Fabian Hempel is a sociological research fellow at the University of the Armed Forces Munich and a PhD student in Sociology at the University of Bremen. A graduate in Modern South Asian Studies with a focus on Science Studies from Humboldt University of Berlin, his dissertation project examines the cultural differences in the conceptions of the autonomy of science. Both are associated with the Fiction Meets Science research program that explores sociocultural and literary aspects of novels and other forms of storytelling about science, paying particular attention to narratives that reflect the global dimensions and diverse regional contexts of science.

 

Krutika Patri is a doctoral researcher in English Studies at the University of Bremen. Her master’s was acquired in European Studies with an area focus of European Literature and Culture from Manipal University, India. Her PhD project concentrates on the multimodal representation of the ‘genius’ scientist in television serials.

 
Souvik Kar, Indian Institute of Technology Hyderabad:
The Empire Bombs Back: The Indian Nuclear Tests of 1998 and the Curious Case of Parmanu: The Story of Pokhran (2018)

Few technologies lend themselves to visual imagination as much as nuclear weapons. Nuclear testing, during the Cold War, concretized the idea of the mushroom cloud as an icon of technocratic mastery, correspondingly translated into political capital in Western cinema as Joyce A. Evans (1998) showed. While nuclear weapons have been celebrated as part of Indian postcolonial recovery, Raminder Kaur (2013) showed that the usual formula for depicting nuclear issues in Indian cinema has been nuclear terrorism and the Indian state’s successful countering of such. Otherwise expansive, this analysis requires to be updated with respect to renewed cultural interest in India, (in the wake of the return to power of the right-wing Hindu nationalist Bharatiya Janata Party (BJP), who had originally overseen the 1998 tests) about a different nuclear theme-nuclear tests. I will argue that the Bollywood movie Parmanu: The Story of Pokhran (2018), dramatizing the 1998 Pokhran-II nuclear tests, stages a new direction for Indian nuclear culture in its historiographic, avowedly nationalist exercise, locating the bomb as a valorized object at the heart of its project of “bombing back to the empire”, in a postcolonial game of evading (and thereby defeating) American satellite surveillance (and non-proliferation coercion). Parmanu’s showcasing of the intriguing entanglements of the discourses of family, Hindu mythology and postcolonial science with the cultural discourse of the Bomb call for critical attention to the gaps and fissures that mark these entanglements and the way they disintegrate under tensions generated by the Bomb. Decolonizing what is still a largely US, Europe and Japan-centric nuclear criticism, my paper will also thus critically analyse the way the movie occludes the Indian state’s internalization of a “nuclear neocolonialism”, with respect to both local narratives of ecological disruption and radiation poisoning (such as of the Bishnoi tribes indigenous to the area of the tests) and other critical cinematic depictions of the tests (such as Anand Patwardhan’s documentary Jung aur Aman (War and Peace, 2002)).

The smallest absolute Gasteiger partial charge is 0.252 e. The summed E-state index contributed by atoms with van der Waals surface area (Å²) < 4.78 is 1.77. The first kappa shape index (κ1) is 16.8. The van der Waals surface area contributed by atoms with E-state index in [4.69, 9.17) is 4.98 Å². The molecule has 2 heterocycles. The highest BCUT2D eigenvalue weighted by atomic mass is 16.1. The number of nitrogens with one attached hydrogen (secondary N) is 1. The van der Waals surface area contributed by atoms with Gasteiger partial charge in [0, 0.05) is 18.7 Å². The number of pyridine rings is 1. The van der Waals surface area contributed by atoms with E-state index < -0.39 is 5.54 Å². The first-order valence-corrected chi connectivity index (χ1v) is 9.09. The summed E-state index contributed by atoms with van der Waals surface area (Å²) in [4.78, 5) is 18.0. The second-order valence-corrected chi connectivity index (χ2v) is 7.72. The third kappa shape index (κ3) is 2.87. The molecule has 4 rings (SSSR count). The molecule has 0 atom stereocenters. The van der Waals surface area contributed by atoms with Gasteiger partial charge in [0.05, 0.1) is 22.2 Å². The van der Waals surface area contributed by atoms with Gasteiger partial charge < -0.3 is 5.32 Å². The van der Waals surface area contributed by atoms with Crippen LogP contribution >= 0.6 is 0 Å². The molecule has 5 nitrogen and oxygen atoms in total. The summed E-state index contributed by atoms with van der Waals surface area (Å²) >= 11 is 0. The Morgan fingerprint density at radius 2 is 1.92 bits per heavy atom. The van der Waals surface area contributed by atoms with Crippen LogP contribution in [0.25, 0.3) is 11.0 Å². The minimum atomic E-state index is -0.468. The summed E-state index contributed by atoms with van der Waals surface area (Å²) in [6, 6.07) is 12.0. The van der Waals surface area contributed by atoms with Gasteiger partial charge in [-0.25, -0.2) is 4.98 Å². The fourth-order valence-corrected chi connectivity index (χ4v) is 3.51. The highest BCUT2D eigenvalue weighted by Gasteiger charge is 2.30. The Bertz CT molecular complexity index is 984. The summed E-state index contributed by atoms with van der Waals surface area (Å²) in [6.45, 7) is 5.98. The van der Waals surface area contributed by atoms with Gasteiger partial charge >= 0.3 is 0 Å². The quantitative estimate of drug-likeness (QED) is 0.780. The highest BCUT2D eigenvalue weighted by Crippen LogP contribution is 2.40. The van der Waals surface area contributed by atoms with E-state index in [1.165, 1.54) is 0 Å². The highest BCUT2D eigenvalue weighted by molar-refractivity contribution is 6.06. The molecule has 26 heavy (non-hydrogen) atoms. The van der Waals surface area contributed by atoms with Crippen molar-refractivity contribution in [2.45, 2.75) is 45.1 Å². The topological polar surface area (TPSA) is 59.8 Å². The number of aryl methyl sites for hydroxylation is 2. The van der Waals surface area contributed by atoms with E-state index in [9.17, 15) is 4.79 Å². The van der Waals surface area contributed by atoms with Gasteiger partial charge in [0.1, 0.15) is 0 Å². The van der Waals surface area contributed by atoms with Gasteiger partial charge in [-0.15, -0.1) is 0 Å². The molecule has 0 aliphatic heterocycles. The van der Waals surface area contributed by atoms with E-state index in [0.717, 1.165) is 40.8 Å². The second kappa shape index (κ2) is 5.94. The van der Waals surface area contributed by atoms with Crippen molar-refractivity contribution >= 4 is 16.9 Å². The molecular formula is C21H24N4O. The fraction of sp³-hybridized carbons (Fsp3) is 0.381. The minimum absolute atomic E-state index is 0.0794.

Souvik Kar is a PhD Scholar in the Discipline of English, Department of Liberal Arts, at Indian Institute of Technology Hyderabad, India. He writes and performs his poetry, and is interested in nuclear studies, apocalyptic literature and postcolonial Indian science fiction.

 

2.4 – Under Construction II

Fabienne Blaser, University of Berne:
Trouble in Paradise: The Beach as the Site of Disaster. Coastal Disaster Representations in Contemporary Anglophone Fiction